A lake

Wednesday, November 18, 2015
Udaipur, Rajasthan, India
Udaipur for a few days - check in to my guest house seemingly run by teenagers (?), request somewhere to eat after the train ride from Pushkar, kid taking me to their restaurant partner offers me hashish. Guy running the restaurant ALSO offers me hashish, those french tourists i can hear all over the place must love the stuff.
Had to get through the usual stuff on the way from the train station, but seeing lake pichola was actually a bit of a relief ...nice to see a large piece of space without anyone taking up space maybe? Udaipur’s reputation is something like the ‘Venice of the east’ but it's like calling Wellington the NZ version of Melbourne...a stretch but maybe you can see it...in this case if you try REALLY hard to associate the lakeside buildings with Venice then hey maybe.
Obtained an actual souvenir in the form of a Ganesha bracelet (basically god of awesomeness and success) bracelet from Shashi, cooking class teacher. Remarkable story about being widowed many years ago and being forbidden to work in a number of professions due to her high (Brahmin) caste, so had to wash tourists’ clothes in secret to make ends meet. Spoke no English when an Irish guy who ate her food suggested she start teaching cooking. Took the plunge and learned the language while teaching! Basically doesn't make much outside the 4 month tourist season either so not all roses. Fun class, just got to hold my notes until I get back.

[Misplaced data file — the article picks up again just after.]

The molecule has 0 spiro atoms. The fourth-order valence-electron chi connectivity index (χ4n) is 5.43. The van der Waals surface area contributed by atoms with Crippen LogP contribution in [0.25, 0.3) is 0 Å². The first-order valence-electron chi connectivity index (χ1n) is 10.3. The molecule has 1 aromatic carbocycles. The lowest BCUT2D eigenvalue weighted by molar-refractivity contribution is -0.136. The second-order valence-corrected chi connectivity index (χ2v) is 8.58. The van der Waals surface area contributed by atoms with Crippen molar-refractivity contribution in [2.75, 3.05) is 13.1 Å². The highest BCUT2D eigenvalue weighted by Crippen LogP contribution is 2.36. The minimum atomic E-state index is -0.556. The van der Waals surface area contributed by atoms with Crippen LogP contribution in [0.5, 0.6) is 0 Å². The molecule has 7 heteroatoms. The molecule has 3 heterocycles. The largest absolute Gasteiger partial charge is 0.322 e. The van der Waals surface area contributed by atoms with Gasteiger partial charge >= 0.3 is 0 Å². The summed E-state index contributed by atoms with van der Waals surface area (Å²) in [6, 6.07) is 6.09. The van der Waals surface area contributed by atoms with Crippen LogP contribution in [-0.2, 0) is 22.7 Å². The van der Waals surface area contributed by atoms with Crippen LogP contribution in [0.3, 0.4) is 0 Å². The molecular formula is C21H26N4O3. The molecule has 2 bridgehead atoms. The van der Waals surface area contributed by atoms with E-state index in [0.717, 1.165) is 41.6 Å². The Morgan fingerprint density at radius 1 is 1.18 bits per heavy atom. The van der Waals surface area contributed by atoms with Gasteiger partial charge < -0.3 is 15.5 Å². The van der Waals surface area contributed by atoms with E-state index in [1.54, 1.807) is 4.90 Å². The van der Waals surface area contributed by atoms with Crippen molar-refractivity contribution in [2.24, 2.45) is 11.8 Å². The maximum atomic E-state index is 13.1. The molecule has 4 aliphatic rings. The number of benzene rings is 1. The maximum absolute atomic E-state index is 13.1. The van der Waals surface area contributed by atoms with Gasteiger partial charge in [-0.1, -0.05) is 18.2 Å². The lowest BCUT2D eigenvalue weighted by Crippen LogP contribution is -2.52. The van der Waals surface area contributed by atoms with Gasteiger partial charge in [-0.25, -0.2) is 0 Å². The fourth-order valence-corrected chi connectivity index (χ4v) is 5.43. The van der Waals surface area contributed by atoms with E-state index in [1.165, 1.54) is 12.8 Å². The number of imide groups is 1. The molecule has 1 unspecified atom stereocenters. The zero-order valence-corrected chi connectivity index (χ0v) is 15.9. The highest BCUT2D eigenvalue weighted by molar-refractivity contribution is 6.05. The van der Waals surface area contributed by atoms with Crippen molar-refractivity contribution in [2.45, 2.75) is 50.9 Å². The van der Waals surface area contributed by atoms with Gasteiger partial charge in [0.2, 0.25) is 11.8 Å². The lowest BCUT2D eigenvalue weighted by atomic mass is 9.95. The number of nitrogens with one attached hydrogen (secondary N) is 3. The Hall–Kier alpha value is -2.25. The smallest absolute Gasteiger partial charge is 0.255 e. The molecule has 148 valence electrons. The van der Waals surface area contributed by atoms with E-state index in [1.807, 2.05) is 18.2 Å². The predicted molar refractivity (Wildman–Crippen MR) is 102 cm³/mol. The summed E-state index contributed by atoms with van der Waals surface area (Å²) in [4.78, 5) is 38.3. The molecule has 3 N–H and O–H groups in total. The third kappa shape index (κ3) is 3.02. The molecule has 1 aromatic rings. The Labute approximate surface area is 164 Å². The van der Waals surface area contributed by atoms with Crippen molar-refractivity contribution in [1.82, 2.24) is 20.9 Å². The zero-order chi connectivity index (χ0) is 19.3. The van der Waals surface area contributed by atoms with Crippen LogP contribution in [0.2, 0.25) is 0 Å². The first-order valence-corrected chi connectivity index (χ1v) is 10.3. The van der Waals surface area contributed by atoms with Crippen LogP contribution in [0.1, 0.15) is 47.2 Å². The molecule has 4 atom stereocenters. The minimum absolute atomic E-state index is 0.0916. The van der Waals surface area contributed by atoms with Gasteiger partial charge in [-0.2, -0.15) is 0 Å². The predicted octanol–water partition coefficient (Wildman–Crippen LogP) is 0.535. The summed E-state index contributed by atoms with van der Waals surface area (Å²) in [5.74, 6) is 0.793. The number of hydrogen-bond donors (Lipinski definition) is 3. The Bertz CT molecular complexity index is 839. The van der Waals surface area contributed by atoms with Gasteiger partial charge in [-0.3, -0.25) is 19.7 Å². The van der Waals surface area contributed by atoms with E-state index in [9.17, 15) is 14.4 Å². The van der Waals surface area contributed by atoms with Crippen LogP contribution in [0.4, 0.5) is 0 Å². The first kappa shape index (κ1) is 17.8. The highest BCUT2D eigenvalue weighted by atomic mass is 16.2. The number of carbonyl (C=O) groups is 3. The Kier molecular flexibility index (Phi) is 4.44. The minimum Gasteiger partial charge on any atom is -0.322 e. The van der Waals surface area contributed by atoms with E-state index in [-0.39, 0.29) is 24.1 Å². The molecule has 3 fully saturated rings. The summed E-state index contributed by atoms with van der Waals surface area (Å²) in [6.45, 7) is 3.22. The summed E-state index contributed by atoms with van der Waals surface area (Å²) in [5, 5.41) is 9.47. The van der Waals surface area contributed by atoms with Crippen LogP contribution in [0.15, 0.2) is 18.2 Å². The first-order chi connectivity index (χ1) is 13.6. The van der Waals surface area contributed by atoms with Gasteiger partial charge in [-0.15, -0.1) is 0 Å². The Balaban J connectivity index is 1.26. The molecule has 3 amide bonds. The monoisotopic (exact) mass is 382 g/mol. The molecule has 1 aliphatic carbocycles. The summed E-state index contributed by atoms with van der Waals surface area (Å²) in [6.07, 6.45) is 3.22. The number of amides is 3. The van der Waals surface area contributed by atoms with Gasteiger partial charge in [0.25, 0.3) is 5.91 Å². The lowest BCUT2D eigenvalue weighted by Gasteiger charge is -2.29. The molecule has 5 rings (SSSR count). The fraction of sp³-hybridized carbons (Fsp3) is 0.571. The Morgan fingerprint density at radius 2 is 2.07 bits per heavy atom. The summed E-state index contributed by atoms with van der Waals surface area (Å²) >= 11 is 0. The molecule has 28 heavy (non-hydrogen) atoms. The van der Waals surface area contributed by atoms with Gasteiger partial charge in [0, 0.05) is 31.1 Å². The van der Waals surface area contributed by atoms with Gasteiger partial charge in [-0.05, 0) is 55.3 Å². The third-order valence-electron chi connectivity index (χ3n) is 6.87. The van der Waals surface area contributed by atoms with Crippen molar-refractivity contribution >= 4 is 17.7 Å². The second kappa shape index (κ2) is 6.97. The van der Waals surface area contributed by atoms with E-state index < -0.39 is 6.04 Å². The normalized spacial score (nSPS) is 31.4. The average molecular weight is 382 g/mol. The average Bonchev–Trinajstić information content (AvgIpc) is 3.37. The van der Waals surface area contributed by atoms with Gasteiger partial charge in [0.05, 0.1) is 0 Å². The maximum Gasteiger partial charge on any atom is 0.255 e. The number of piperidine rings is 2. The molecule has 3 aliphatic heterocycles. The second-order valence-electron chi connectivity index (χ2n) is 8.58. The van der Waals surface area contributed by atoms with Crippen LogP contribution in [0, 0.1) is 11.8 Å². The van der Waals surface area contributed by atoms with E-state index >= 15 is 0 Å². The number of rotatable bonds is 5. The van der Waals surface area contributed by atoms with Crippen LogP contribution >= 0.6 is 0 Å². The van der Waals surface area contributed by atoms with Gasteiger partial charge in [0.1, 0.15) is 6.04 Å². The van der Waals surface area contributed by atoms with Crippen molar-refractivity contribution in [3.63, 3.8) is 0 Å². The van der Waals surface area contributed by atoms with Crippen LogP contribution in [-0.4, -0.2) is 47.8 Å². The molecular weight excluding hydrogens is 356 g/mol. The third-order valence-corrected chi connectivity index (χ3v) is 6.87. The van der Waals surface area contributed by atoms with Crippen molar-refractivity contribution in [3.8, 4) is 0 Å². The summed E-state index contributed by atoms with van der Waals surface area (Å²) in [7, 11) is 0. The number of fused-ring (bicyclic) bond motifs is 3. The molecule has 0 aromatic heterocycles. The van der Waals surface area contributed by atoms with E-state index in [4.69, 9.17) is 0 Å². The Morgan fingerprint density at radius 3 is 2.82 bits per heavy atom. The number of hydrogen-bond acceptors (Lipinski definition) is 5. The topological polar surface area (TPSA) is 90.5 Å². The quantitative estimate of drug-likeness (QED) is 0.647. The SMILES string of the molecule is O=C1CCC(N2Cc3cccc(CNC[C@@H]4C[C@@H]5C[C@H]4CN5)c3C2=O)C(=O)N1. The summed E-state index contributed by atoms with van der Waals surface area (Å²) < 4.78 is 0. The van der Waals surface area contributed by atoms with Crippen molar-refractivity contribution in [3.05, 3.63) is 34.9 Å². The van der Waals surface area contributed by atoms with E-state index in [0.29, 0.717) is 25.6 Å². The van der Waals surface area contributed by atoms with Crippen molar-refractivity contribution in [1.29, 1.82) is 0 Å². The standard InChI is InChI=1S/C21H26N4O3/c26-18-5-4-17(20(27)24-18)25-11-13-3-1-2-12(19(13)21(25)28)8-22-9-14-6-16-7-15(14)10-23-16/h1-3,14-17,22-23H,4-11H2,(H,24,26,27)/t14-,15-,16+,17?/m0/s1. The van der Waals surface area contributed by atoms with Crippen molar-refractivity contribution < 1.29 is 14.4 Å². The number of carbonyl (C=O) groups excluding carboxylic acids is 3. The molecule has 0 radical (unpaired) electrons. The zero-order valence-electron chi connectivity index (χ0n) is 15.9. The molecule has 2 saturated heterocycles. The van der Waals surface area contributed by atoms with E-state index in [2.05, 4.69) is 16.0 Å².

Meandered around the City Palace complex, all very grand, but the best part was the performance at the Bhagore ki haveli (havelis are usually big old houses, in this case a museum) show named ‘Dharohar’. Hard to describe, but a ‘cultural performance’ of Rajasthani music mostly centering around a troupe of women who play bells attached to their arms and legs (sometimes with something afire on their heads?); also featuring a ‘fight’ with a demon and an MC who seemed to relish every word he spoke. Lots of Indian tourists there too, many of whom were speaking English to each other - why i’m not sure but maybe they only spoke their regional dialect and not Hindi? Note to self ask Ashish.
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